When the discussion of the first Reality TV series comes up, the inclusion of The Adventures of Ozzie and Harriet can certainly add energy to the conversation. Was it or wasn’t it? Would not a show that is written by, directed by, produced by, and starring Ozzie Nelson as Ozzie Nelson be a reality series? What if it also starred Harriet Nelson as Ozzie’s wife Harriet, and David and Ricky Nelson as Ozzie’s sons David and Ricky? According to Ozzie, all the stories were based on real events. Sounds real to me. Considering that it ran for 14 seasons and held the record for the longest running live-action sitcom in U.S. television history until It’s Always Sunny in Philadelphia surpassed it on December 1, 2021, and it still holds the record for most episodes, it sounds popular to me. Was it? Does longevity always equal popularity? Ozzie and Harriet had been quite popular on the radio, so when it was brought to television, Ozzie Nelson persuaded ABC to agree to a 10-year contract that paid the Nelsons whether the series was canceled or not. Considering this contract and the fact that it was never a top-ten hit on the third-rated network, the popularity of the show could be questioned.
I had fond memories of the watching the show (in syndication) as a child, so when I heard that MPI Media Group had announced the June 21, 2022 release of The Adventures of Ozzie and Harriet: The Complete Season One and Two – restored, remastered, and available for the first time ever on digital platforms and VOD in honor of the 70th anniversary, I thought it would be fun to take a stroll down memory lane. It was not. Watching the first and second season is like watching a radio show. Most of the shows take place in the house, and though there are references to other locations and characters, they are rarely seen.
I could not help but compare the show with Leave it to Beaver, which I still watch occasionally. As it was also a situation comedy revolving around a family consisting of a husband, wife, and two sons, it seemed like a fair comparison. Though Beaver did not start to get into trouble on television until 1957, the humor worked far better than the early years of Ozzie and Harriet.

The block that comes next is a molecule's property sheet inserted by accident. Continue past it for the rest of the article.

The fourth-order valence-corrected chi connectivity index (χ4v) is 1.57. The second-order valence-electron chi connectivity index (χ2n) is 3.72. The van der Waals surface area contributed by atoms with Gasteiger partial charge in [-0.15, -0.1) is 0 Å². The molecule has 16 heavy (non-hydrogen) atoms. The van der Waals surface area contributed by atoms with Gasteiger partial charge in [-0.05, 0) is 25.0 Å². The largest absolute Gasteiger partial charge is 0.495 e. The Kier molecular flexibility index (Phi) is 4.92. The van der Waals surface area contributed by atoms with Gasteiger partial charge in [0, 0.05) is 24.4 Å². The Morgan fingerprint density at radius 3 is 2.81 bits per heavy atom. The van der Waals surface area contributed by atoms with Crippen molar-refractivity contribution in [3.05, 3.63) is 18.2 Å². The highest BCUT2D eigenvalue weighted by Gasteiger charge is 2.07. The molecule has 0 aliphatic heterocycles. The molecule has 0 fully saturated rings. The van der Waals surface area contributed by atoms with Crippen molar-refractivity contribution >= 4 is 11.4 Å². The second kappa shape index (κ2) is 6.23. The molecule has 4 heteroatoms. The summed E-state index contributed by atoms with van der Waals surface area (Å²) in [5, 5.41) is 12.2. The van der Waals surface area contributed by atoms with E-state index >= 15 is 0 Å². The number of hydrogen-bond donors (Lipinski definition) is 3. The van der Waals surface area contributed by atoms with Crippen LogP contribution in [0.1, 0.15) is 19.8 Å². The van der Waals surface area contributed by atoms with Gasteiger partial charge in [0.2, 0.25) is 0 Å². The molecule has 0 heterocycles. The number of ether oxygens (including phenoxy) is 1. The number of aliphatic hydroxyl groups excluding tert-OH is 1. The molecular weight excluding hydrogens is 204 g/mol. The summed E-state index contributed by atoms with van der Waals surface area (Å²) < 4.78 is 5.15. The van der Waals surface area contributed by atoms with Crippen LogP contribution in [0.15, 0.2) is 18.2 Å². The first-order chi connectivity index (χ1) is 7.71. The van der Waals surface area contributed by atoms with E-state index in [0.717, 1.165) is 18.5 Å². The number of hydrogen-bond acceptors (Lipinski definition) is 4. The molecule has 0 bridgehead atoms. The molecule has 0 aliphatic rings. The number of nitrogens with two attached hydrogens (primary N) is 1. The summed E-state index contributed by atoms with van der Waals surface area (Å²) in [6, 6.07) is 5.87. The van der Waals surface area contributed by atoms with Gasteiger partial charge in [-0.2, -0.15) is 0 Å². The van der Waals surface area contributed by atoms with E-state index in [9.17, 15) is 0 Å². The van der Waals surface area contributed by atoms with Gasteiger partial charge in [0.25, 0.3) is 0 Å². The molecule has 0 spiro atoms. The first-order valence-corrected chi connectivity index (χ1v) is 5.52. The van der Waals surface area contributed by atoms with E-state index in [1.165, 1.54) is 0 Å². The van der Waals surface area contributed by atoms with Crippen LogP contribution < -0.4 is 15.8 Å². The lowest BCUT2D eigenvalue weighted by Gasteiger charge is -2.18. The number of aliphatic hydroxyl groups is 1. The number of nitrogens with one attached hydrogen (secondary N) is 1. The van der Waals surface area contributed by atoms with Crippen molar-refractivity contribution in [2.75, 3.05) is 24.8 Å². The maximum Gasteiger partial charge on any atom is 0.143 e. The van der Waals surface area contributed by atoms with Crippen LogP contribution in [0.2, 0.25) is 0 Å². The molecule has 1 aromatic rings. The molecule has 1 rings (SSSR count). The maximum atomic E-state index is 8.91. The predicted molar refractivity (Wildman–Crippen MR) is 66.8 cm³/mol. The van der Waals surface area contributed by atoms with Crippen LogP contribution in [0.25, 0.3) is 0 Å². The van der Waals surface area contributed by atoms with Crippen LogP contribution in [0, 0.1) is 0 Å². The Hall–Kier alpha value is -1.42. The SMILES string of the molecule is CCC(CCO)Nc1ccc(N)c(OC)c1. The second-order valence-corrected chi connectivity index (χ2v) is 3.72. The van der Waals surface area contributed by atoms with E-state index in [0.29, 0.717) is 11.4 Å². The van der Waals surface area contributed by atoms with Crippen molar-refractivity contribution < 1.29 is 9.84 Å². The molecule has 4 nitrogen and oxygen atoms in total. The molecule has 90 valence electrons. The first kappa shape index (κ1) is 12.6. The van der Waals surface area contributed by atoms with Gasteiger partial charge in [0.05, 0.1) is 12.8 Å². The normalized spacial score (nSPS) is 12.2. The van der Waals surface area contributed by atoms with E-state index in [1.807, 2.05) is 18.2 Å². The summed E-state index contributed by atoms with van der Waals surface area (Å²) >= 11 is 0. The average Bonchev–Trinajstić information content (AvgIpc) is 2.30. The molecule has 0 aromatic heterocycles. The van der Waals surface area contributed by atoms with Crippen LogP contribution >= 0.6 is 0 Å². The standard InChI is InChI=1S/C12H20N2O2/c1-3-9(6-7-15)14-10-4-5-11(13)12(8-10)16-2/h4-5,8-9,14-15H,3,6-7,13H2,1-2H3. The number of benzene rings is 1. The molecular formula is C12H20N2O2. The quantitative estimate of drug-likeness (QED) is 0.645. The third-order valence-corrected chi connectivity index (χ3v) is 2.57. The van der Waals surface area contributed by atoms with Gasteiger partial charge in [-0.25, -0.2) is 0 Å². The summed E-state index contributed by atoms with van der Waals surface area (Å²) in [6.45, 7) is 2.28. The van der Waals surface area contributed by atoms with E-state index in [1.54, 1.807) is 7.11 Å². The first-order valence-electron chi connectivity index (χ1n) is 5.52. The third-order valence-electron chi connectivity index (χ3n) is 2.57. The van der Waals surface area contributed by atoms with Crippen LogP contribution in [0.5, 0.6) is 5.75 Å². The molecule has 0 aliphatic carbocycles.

The stories in Ozzie and Harriet revolved around the character of Ozzie getting into situations that he struggled to get out of. Harriet served as the voice of reason, though Ozzie tended to ignore the input until it was too late. The term “Irrepressible Ricky” was used to describe the younger son whose character was filled with wisecracks. In the early years, the wisecracks were quite annoying and off-putting. Fundamentally, David plays straight man to Ricky, and Harriet served the same role with Ozzie, though both could be counted on to throw in biting comments as well.
The new release looks and sounds great. It would have been nice to have some bonus features, but considering it contains 78 episodes, it’s certainly a lot of material for the price.
I’m going to give this a disappointed Ron’s Rejection. I’m always annoyed when I watch a show recommended by a friend and find that I don’t enjoy the first few episodes, so I bail. When I inform my friend of my decision, the response is always the same: “Oh, you have to watch until the seventh episode of the fourth season and then it really starts to get good.”
Sadly, that is the case here, though I think you’ll be fine to just jump in after the first few seasons. By then the cast/family have hit their stride and the show is much more enjoyable. Ricky grows up to be a rock star, both boys get married, and their real brides join the show as…you guessed it, their brides.
The entire Nelson clan proved to be talented performers through their careers be it in front of the camera or behind. Ozzie built an amazing career behind the mic, in front of a band, and in front and behind the camera. Though we never really knew what he did for a living on The Adventure of Ozzie and Harriet, we knew he worked hard to keep us entertained.